Mr. Pratte also tried to limit the way in which Quebec's special law for certain tobacco lawsuits (the Tobacco-related Damages and Health Care Costs Recovery Act) could be applied to the case. Statistical proof for medical causation might be acceptable under s. 15 of that law, he accepted, but it most certainly could not be used to justify presumptions to establish conduct causation.

For most of this exposition, Mr. Pratte was allowed to present his views with few questions or interventions from the bench. They teased him about being boring, and he good-naturedly played into it. In fairness, there are very few audiences that would find a criticism of epidemiological methods to be anything but dull. 

It was when he turned to the issue of addiction, however, that there was more of a spark about the construction of his arguments that drew criticism. Justice Kasirer took exception to the way addiction was not addressed head-on, and was couched instead in language of "hard to quit" and "dependence". "How is this different than the argument presented for decades [by the companies] that addiction is a good word for heroin, but not for tobacco?"  

Collective Recovery 

Mahmud Jamal 
Towards the end of the morning, Mr. Pratte changed places with Mahmud Jamal, a relatively new face at the head of the Imperial Tobacco team. (This is his second appearance in court on this case that I know of).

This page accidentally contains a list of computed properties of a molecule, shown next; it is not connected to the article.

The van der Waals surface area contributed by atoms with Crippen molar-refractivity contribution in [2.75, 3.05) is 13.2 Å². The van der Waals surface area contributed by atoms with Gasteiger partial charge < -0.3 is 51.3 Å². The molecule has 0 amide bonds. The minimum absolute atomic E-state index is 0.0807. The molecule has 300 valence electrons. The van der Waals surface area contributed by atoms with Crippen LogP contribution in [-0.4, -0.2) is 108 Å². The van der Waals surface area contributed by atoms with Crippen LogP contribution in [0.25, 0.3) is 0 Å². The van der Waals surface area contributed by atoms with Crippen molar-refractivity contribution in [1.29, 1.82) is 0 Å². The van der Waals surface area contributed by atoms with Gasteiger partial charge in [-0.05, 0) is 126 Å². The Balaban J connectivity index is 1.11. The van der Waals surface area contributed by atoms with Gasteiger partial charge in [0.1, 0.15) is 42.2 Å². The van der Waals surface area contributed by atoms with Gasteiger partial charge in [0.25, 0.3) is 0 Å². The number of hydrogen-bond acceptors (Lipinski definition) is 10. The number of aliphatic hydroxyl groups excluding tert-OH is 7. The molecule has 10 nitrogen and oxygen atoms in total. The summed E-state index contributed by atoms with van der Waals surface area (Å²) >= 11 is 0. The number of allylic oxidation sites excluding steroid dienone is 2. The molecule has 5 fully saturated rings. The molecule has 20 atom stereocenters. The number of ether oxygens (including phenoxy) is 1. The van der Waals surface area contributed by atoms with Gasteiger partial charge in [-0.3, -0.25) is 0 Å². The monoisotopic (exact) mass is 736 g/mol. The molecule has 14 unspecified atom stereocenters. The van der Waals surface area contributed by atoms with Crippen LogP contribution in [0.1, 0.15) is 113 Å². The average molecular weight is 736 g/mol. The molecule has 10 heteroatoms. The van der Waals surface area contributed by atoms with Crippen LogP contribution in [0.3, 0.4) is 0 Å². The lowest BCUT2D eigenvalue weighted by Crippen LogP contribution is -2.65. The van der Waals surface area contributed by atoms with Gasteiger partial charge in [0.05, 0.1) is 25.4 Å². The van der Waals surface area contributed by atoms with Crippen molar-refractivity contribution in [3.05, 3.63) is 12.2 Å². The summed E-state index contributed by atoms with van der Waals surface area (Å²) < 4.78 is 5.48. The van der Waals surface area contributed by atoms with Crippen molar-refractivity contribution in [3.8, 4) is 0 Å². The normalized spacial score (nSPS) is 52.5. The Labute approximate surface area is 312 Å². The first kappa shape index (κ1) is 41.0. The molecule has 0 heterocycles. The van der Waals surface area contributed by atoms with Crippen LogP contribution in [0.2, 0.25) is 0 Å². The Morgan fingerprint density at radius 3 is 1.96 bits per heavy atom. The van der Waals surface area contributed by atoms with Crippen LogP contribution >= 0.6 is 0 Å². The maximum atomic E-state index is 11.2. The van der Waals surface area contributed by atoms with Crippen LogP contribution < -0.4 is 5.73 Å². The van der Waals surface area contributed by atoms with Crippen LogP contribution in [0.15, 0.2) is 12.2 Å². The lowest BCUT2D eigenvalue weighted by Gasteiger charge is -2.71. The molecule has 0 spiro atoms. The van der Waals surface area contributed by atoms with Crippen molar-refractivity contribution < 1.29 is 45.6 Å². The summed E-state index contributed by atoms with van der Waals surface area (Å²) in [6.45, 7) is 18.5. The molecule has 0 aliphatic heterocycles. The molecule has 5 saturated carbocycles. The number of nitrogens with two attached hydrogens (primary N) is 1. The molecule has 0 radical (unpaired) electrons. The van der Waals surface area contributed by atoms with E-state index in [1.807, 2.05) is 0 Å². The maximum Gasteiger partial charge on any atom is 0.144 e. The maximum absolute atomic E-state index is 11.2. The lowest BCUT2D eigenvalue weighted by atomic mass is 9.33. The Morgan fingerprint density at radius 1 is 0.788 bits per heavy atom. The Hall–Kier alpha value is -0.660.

Mr. Jamal's upper-class British accent seems to enhance his listenable way of presenting his case. To these ears, even decades after cultural decolonization, it seems also to lend him an air of authority. He certainly seemed to have the rapt attention of the bench as he elaborated on his reasons that collective recovery was a not justifiable conclusion to this case.

The administrative difference between collective and individual recovery is kindly explained by a Quebec lawfirm specializing in class actions:

When the evidence brought to court allows to do so, the final ruling orders collective recovery, in other words the court orders the defendant to pay an amount covering all the damages incurred by all the class members. The members are then asked to submit their claims to an administrator, who gives them the share of the total to which they are entitled.

Yet it is sometimes impossible to produce evidence that can be used to determine with sufficient accuracy the total amount of members' claims. In that case, individual claims have to be used. Thus each class member is asked to produce their claim and establish the value of the damages by a preponderance of evidence. The individual claims process can therefore entail a multitude of small court trials in which class members appear, one by one, to establish their right to be compensated.
Yet collective recovery is the rule, and the individual claims process the exception.

Mr. Jamal had a list of "principles" and "specific legal errors" which he felt justified the striking down of any decision to award a collective recovery for smoker suffering from disease - "any one of which is sufficient to set aside the award."